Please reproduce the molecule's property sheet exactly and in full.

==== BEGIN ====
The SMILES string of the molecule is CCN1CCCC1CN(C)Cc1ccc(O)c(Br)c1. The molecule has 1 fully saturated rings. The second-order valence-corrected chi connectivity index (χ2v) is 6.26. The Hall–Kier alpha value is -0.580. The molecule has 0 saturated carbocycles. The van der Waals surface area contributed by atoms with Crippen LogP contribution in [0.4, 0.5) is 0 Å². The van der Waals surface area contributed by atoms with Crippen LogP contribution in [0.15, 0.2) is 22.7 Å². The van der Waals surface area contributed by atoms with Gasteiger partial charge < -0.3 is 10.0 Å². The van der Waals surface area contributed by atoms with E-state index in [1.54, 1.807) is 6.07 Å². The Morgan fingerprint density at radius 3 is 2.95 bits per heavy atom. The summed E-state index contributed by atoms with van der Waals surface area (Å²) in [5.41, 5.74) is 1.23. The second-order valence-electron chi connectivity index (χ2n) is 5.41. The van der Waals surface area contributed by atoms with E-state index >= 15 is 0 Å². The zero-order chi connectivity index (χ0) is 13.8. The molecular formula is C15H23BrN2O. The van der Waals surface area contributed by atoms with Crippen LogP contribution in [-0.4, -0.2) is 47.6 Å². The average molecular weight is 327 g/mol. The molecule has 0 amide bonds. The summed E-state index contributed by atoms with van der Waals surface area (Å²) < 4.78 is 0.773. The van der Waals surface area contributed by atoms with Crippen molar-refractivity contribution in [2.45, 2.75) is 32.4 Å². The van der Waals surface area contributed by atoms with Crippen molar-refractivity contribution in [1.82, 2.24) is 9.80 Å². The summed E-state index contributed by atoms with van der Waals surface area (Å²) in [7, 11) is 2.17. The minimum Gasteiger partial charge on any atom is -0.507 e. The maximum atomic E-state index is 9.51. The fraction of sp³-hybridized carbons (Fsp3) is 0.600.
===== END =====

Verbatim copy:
The SMILES string of the molecule is CCN1CCCC1CN(C)Cc1ccc(O)c(Br)c1. The molecule has 1 fully saturated rings. The second-order valence-corrected chi connectivity index (χ2v) is 6.26. The Hall–Kier alpha value is -0.580. The molecule has 0 saturated carbocycles. The van der Waals surface area contributed by atoms with Crippen LogP contribution in [0.4, 0.5) is 0 Å². The van der Waals surface area contributed by atoms with Crippen LogP contribution in [0.15, 0.2) is 22.7 Å². The van der Waals surface area contributed by atoms with Gasteiger partial charge < -0.3 is 10.0 Å². The van der Waals surface area contributed by atoms with E-state index in [1.54, 1.807) is 6.07 Å². The Morgan fingerprint density at radius 3 is 2.95 bits per heavy atom. The summed E-state index contributed by atoms with van der Waals surface area (Å²) in [5.41, 5.74) is 1.23. The second-order valence-electron chi connectivity index (χ2n) is 5.41. The van der Waals surface area contributed by atoms with E-state index >= 15 is 0 Å². The zero-order chi connectivity index (χ0) is 13.8. The molecular formula is C15H23BrN2O. The van der Waals surface area contributed by atoms with Crippen LogP contribution in [-0.4, -0.2) is 47.6 Å². The average molecular weight is 327 g/mol. The molecule has 0 amide bonds. The summed E-state index contributed by atoms with van der Waals surface area (Å²) < 4.78 is 0.773. The van der Waals surface area contributed by atoms with Crippen molar-refractivity contribution in [2.45, 2.75) is 32.4 Å². The van der Waals surface area contributed by atoms with Crippen molar-refractivity contribution in [1.82, 2.24) is 9.80 Å². The summed E-state index contributed by atoms with van der Waals surface area (Å²) in [7, 11) is 2.17. The minimum Gasteiger partial charge on any atom is -0.507 e. The maximum atomic E-state index is 9.51. The fraction of sp³-hybridized carbons (Fsp3) is 0.600.